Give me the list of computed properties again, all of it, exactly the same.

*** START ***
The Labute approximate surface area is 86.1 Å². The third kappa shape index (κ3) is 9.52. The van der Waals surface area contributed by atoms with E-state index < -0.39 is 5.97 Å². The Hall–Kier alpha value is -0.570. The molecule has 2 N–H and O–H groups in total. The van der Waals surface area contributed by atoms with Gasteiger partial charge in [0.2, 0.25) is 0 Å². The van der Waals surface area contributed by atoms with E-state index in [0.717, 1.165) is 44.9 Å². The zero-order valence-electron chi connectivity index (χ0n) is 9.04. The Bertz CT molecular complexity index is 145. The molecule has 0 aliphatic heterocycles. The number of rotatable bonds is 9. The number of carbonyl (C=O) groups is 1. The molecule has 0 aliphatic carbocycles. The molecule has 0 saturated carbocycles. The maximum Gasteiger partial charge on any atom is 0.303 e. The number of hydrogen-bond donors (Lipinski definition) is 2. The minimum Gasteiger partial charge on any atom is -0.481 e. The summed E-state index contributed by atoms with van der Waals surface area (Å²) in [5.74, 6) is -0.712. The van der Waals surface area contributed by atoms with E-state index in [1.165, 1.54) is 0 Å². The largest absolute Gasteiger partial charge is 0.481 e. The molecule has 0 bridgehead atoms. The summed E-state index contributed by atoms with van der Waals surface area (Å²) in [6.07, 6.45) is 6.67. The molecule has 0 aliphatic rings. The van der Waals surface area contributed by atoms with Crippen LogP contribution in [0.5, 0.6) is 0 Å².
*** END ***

The Labute approximate surface area is 86.1 Å². The third kappa shape index (κ3) is 9.52. The van der Waals surface area contributed by atoms with E-state index < -0.39 is 5.97 Å². The Hall–Kier alpha value is -0.570. The molecule has 2 N–H and O–H groups in total. The van der Waals surface area contributed by atoms with Gasteiger partial charge in [0.2, 0.25) is 0 Å². The van der Waals surface area contributed by atoms with E-state index in [0.717, 1.165) is 44.9 Å². The zero-order valence-electron chi connectivity index (χ0n) is 9.04. The Bertz CT molecular complexity index is 145. The molecule has 0 aliphatic heterocycles. The number of rotatable bonds is 9. The number of carbonyl (C=O) groups is 1. The molecule has 0 aliphatic carbocycles. The molecule has 0 saturated carbocycles. The maximum Gasteiger partial charge on any atom is 0.303 e. The number of hydrogen-bond donors (Lipinski definition) is 2. The minimum Gasteiger partial charge on any atom is -0.481 e. The summed E-state index contributed by atoms with van der Waals surface area (Å²) in [5.74, 6) is -0.712. The van der Waals surface area contributed by atoms with E-state index in [1.165, 1.54) is 0 Å². The largest absolute Gasteiger partial charge is 0.481 e. The molecule has 0 bridgehead atoms. The summed E-state index contributed by atoms with van der Waals surface area (Å²) in [6.07, 6.45) is 6.67. The molecule has 0 aliphatic rings. The van der Waals surface area contributed by atoms with Crippen LogP contribution in [0.5, 0.6) is 0 Å².